Trading back from No. 7 to land an additional pick is feasible for L.A., since it failed to luck into top-three position during the lottery.
At that spot, the Suns may be fortunate enough to hone in on Arizona product Aaron Gordon. The freshman standout is a dedicated defender, an athletic freak of nature and still just 18 years old.
As a guy who can defend multiple positions and contribute offensively through alley-oop slams, fast-break opportunities and floaters in the lane, he draws parallels to a young Shawn Marion.
Let’s just say the UNLV product had a decent career with the Suns. He ranks second in franchise history with 1,245 steals and is the organization’s all-time leader in defensive rebounds (4,927) and total win shares (93.2), according to Basketball-Reference.com.
The Suns’ biggest need right now is an established, All-Star-caliber veteran to glue the young roster together. They don’t have a huge need for more youngsters. AZ Central's Paul Coro explained that stance by writing, "With Goodwin and Alex Len turning 20 and 21, respectively, before their second seasons, the Suns do not want to overwhelm the roster with more youth that they do not have the time or ability to develop while aiming to make the playoffs for the first time since 2010."
A top-10 pick would be superior to three mid-to-late firsts on that basis.
The rumblings that Phoenix could use its assets to orchestrate a major shakeup are what makes it so captivating. The speculation and rumors merely seem like a relative calm before the storm.
What would truly shock the NBA community, though, is if the Suns decided to stand pat.
McDonough noted his desire to make changes and his preference to trade for a star talent. He also explained the sheer implausibility of keeping the picks he worked so diligently to acquire.
“I think if we do go in with the 14th, 18th and 27th pick, it’s not likely we draft three guys and bring them to the Suns,” he said, per Dulberg.
If management is unable to pull off a blockbuster, or find a suitor willing to trade back, would the Suns be forced to do just that?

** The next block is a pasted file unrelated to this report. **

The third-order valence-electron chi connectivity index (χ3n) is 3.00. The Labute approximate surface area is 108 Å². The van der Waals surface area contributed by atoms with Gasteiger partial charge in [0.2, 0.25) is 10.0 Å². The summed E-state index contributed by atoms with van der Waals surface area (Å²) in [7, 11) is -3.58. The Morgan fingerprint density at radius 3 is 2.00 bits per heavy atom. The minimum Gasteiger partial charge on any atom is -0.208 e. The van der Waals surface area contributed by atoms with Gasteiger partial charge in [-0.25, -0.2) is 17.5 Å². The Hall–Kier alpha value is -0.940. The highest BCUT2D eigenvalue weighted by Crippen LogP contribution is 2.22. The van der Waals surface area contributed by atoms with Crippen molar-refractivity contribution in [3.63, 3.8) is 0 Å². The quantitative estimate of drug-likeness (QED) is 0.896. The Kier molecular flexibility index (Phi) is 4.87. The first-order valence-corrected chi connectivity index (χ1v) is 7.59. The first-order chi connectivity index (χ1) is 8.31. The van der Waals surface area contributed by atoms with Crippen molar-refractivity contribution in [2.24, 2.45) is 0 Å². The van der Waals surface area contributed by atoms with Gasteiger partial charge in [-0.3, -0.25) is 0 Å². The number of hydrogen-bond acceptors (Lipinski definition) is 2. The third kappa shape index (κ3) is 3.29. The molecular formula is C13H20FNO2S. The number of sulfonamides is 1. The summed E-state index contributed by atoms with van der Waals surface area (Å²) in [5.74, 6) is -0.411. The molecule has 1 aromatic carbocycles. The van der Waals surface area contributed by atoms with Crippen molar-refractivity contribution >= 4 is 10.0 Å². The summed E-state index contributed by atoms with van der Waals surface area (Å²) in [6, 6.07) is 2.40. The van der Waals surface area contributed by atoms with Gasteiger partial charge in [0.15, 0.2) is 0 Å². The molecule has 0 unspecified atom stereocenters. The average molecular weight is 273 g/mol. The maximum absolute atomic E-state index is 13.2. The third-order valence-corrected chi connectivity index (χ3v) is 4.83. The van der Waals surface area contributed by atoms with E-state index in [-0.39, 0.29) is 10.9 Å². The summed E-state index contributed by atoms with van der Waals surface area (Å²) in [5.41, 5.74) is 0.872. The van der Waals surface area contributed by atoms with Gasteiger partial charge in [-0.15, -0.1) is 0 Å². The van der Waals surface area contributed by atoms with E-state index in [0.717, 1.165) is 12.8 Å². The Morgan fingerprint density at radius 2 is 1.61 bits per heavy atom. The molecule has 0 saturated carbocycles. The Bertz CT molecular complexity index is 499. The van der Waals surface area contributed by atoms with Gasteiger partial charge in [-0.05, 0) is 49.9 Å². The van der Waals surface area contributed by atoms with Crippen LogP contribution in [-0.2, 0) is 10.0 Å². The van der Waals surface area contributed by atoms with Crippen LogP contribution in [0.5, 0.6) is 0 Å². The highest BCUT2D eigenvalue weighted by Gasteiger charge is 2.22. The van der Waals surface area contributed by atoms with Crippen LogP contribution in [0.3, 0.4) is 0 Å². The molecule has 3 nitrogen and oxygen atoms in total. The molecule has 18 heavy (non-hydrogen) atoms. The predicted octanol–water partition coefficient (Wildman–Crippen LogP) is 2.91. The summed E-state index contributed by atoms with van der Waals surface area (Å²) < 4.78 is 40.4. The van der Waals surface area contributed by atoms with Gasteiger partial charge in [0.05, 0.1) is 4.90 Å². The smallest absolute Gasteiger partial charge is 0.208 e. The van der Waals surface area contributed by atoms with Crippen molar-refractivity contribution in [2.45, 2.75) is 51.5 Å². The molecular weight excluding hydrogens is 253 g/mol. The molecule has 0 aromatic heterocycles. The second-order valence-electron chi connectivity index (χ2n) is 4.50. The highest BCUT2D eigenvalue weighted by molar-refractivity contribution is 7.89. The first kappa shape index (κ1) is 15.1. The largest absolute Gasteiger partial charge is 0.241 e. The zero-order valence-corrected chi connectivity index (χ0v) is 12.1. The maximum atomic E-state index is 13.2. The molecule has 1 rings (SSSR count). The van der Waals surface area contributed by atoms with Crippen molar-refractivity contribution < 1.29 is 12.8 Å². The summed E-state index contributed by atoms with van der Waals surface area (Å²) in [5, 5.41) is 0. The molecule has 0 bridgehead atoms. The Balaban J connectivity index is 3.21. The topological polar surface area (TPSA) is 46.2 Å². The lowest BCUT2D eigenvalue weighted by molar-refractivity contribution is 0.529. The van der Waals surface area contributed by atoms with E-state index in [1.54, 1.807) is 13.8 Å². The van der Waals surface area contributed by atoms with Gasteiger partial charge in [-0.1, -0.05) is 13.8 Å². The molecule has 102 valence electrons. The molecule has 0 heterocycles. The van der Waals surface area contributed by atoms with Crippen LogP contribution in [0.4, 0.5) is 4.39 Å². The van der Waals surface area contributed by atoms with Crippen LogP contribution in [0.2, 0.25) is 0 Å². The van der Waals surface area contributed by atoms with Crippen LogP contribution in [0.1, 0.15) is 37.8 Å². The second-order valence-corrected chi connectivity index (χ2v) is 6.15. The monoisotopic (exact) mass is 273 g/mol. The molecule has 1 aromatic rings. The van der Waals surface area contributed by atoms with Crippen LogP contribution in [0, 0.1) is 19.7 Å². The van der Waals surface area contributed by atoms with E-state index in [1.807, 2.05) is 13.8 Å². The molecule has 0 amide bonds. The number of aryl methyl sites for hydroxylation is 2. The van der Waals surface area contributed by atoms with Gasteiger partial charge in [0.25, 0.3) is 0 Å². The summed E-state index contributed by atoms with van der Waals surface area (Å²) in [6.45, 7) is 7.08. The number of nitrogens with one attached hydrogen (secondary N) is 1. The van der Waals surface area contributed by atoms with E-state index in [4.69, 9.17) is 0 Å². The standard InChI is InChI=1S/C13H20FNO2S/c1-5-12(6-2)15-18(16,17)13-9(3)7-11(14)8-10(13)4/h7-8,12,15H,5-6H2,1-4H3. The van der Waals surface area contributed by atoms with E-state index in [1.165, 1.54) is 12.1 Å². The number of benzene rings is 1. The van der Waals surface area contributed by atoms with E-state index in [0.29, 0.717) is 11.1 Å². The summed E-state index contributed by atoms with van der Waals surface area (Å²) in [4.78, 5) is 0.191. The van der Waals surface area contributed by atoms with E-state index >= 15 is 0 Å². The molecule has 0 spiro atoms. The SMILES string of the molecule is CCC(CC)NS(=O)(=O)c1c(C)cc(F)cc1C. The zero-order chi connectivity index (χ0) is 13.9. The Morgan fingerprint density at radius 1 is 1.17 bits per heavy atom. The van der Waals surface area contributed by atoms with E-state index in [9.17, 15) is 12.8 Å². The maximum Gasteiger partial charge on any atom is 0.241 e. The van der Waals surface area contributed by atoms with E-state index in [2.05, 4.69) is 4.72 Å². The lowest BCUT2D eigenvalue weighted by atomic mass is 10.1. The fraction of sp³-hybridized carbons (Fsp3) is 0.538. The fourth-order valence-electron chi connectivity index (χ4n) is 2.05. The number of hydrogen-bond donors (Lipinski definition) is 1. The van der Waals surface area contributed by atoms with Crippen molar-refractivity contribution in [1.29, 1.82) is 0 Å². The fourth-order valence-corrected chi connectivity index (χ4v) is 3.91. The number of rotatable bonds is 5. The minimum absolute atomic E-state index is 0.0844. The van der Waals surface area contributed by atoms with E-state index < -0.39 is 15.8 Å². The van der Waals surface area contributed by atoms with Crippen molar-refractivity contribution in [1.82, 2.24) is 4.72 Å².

Last year, McDonough selected Len at No. 5 out of Maryland and then traded up one spot to ensure he’d nab Kentucky’s Goodwin at No. 29.
Ironically, the late first-round pick showed more promise as a rookie.
Len battled injuries and notched 68 personal fouls versus 86 points. Goodwin dominated the D-League during a brief stint with the Bakersfield Jam (averaging 26.4 points through five games) and went out with a bang during Game 82. He recorded a career-high 29 points on 11-of-13 shooting to accompany four rebounds and two steals.
What will the Suns do with their assets?
If Phoenix winds up stuck with its three choices, it will be interesting to see what McDonough decides to do.
Will he select the best player available at each spot as trade bait?
Will he draft for need by adding a wing scorer or additional big man beside the backcourt tandem of Goran Dragic and Eric Bledsoe (assuming the latter is retained via restricted free agency)?
There’s also a distinct possibility that the front office could target a European prospect to stash overseas while the roster continues to take shape—perhaps Dario Saric at No. 14.
Regardless of what happens in this scenario, it is without question the hardest to envision.
McDonough appears to be doing everything in his power to improve his team via trade. If no deals come to fruition, expect the incoming rookies to hit the trade block from the outset of their respective careers.